Russia’s barbaric war against Ukraine, coming on top of Covid-19 and already strained US/China relations, has given rise to much discussion about the world moving towards two blocs, decoupling and the end of globalisation.
While these factors will combine to spawn fundamental geopolitical and economic changes, many of the prognostications seem exaggerated.
Is the world headed towards two blocs – a perspective that might be implicit in US Treasury Secretary Janet Yellen’s references to friend-shoring and trusted partners? The world has vastly changed since the east/west splits of the cold war. The ‘West’ consists now of North America, Europe (including the former Soviet-dominated eastern Europe and parts of the ex-Soviet empire), Australia, Korea and others.
Russia is isolated to be sure but there is perhaps no ‘East’. China is hardly prepared to give up its global ties for Russia. It remains a fierce global trade competitor, which is vital to its economy. Southeast Asia, living in the economic shadow of China but reluctant to live under Beijing’s spell, seeks to avoid alignments and maintain good relations with both China and the West. Nor can the US fully count on Europe to stay totally aligned given concerns that Donald Trump or Trumpianism could return and greater economic interaction with China in particular. In essence, the world is far more nuanced to be broken down into two blocs.
There will be a much greater focus on blocs with respect to trusted and secure partners on sensitive national security items and topics — such as advanced semiconductor chips, military hardware, inward and outward foreign investment and data privacy. But a significant amount of global production involves lower value-added items such as apparel or simpler electronics and goods.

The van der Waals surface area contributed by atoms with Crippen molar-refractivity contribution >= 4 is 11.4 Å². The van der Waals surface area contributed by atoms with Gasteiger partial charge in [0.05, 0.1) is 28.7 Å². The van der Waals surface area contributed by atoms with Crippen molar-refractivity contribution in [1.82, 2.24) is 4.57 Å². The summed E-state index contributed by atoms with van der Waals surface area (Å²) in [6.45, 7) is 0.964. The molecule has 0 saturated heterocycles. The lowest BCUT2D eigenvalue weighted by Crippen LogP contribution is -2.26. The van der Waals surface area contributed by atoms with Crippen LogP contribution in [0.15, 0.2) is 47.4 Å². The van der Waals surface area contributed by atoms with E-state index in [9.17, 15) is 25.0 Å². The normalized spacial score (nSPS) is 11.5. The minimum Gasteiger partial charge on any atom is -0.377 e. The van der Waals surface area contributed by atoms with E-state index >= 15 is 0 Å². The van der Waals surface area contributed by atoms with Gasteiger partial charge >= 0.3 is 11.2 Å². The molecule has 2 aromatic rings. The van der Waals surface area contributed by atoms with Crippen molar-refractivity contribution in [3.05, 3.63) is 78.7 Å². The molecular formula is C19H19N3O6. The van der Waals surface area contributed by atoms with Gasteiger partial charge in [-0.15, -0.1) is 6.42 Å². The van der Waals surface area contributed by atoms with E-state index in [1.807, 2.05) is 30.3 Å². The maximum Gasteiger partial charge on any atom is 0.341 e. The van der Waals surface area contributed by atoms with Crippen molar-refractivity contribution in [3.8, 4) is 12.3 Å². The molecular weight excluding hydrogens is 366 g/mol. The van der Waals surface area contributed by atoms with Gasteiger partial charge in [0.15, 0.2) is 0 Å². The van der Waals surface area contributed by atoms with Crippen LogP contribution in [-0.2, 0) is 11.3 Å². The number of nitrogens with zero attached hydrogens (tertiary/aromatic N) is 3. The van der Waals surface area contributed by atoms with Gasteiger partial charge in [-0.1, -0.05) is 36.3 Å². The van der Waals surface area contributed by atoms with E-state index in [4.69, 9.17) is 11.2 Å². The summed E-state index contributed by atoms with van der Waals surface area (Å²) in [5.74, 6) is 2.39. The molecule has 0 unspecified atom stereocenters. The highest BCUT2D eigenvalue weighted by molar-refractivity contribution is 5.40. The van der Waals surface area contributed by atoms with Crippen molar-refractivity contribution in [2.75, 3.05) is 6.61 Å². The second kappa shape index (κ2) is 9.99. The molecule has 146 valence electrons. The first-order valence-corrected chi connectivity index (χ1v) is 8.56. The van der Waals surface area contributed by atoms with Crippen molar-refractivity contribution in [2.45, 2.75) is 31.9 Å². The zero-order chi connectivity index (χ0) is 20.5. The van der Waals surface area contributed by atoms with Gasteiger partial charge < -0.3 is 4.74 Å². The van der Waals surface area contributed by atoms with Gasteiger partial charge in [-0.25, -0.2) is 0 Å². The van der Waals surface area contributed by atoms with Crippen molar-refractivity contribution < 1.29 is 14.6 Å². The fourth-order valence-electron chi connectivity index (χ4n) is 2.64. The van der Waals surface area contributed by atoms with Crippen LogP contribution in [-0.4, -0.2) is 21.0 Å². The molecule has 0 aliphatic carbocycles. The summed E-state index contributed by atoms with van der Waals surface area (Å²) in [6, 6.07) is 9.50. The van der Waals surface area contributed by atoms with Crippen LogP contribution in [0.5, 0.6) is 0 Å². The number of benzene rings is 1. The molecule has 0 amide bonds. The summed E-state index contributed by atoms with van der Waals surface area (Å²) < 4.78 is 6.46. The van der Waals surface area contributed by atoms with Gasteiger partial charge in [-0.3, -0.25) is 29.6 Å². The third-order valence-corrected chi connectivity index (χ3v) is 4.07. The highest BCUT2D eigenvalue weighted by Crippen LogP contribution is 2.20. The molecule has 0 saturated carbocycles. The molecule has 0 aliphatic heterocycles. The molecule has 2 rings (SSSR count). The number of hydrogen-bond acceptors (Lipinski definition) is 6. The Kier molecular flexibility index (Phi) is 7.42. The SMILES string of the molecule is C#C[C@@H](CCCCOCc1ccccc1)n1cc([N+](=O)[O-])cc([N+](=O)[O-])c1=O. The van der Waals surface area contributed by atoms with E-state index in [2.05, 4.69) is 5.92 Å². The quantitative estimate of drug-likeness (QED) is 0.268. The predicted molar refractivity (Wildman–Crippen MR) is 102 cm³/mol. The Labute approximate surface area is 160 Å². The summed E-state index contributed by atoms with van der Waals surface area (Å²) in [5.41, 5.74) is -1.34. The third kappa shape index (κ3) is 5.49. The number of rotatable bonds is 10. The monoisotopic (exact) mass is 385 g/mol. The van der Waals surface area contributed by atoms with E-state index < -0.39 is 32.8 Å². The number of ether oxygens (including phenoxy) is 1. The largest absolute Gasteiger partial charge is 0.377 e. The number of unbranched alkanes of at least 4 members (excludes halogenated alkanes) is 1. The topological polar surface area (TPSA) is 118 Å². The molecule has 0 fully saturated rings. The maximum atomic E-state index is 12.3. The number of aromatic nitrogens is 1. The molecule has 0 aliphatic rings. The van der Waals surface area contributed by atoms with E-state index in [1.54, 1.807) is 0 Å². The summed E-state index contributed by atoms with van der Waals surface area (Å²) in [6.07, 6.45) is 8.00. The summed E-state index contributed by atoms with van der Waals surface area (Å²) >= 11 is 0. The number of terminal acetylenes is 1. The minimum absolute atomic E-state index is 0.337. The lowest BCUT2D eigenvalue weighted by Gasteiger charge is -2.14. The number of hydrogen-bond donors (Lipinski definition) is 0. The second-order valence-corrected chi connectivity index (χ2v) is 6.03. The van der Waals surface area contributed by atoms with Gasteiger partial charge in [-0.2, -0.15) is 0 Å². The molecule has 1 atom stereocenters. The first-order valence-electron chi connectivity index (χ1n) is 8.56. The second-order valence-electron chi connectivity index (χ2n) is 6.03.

Businesses will surely think about the length and complexity of supply chains and ways of promoting simplification. At the same time, many have built plants around the world and even diverted production processes outside of China to other locations in Asia, such as Vietnam. These investments cannot be amortised overnight. Nor does trade in apparel and low-tech items pose a threat to national security.
On balance, there may be critical reshoring in areas impacted by national security concerns but not across the board. Firms may in time shorten supply chains, for example producing in Mexico rather than Vietnam. Reshoring to the US for lower value-added items seems unlikely.
One other hotly debated aspect of fragmentation relates to global finance and the role of the dollar. Some suggest the renminbi may advance strongly as a global currency, sharply diminishing the dollar’s status.
China will undoubtedly think hard about the US and European freezing of the Russian central bank assets and how to avoid a similar fate. It will seek to build out its cross-border payments system and increase the renminbi’s global usage. But the renminbi remains inconvertible, capital controls abound and China’s capital markets require far more maturation.
There is no viable alternative to the depth and liquidity of the US financial system. At the margins, some diminution of the dollar’s role is quite conceivable. Were the US to substantially step-up use of unilateral financial sanctions as the Trump administration did, that could well accelerate the diminution of the dollar’s global role. But President Joe Biden’s administration has emphasised multilateralism in the use of financial sanctions and has done so well as part of a coherent diplomatic strategy.
Altogether, this outlook is a far cry from a major scaling back of globalisation, a devolution of the global economy into two blocs, a fundamental change in the dollar’s global role or even decoupling. Care may be needed to differentiate between national security areas and other trade. Perhaps a slowing of the past pace of globalisation with some greater regionalisation and less coupling may be a more apt characterisation.
Mark Sobel is US Chair of OMFIF.